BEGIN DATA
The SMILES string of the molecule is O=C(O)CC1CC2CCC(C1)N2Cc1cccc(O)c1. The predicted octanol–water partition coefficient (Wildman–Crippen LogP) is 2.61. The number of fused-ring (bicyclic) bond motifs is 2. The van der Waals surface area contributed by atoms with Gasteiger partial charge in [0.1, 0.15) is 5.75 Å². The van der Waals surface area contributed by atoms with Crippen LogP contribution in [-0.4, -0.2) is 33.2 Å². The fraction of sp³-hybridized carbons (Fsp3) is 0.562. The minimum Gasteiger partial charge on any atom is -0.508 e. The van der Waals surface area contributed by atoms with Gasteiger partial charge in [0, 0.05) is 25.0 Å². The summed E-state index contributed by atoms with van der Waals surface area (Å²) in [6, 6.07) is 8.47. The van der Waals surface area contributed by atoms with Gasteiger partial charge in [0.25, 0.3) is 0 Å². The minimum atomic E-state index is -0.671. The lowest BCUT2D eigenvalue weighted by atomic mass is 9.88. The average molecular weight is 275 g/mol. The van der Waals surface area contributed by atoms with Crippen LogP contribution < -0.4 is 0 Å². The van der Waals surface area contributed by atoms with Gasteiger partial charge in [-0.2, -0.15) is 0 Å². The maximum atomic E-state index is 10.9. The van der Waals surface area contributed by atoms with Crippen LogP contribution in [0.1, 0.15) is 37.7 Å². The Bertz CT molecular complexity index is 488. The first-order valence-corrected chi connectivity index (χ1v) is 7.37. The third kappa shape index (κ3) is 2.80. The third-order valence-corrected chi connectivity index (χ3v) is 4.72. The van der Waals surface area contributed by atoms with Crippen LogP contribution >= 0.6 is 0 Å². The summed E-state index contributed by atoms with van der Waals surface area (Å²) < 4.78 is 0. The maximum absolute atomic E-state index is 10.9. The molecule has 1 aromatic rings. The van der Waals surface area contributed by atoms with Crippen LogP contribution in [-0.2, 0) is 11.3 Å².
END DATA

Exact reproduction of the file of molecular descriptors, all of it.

The SMILES string of the molecule is O=C(O)CC1CC2CCC(C1)N2Cc1cccc(O)c1. The predicted octanol–water partition coefficient (Wildman–Crippen LogP) is 2.61. The number of fused-ring (bicyclic) bond motifs is 2. The van der Waals surface area contributed by atoms with Gasteiger partial charge in [0.1, 0.15) is 5.75 Å². The van der Waals surface area contributed by atoms with Crippen LogP contribution in [-0.4, -0.2) is 33.2 Å². The fraction of sp³-hybridized carbons (Fsp3) is 0.562. The minimum Gasteiger partial charge on any atom is -0.508 e. The van der Waals surface area contributed by atoms with Gasteiger partial charge in [0, 0.05) is 25.0 Å². The summed E-state index contributed by atoms with van der Waals surface area (Å²) in [6, 6.07) is 8.47. The van der Waals surface area contributed by atoms with Gasteiger partial charge in [0.25, 0.3) is 0 Å². The minimum atomic E-state index is -0.671. The lowest BCUT2D eigenvalue weighted by atomic mass is 9.88. The average molecular weight is 275 g/mol. The van der Waals surface area contributed by atoms with Crippen LogP contribution < -0.4 is 0 Å². The van der Waals surface area contributed by atoms with Gasteiger partial charge in [-0.2, -0.15) is 0 Å². The maximum atomic E-state index is 10.9. The van der Waals surface area contributed by atoms with Crippen LogP contribution in [0.1, 0.15) is 37.7 Å². The Bertz CT molecular complexity index is 488. The first-order valence-corrected chi connectivity index (χ1v) is 7.37. The third kappa shape index (κ3) is 2.80. The third-order valence-corrected chi connectivity index (χ3v) is 4.72. The van der Waals surface area contributed by atoms with Crippen LogP contribution >= 0.6 is 0 Å². The summed E-state index contributed by atoms with van der Waals surface area (Å²) < 4.78 is 0. The maximum absolute atomic E-state index is 10.9. The molecule has 1 aromatic rings. The van der Waals surface area contributed by atoms with Crippen LogP contribution in [-0.2, 0) is 11.3 Å².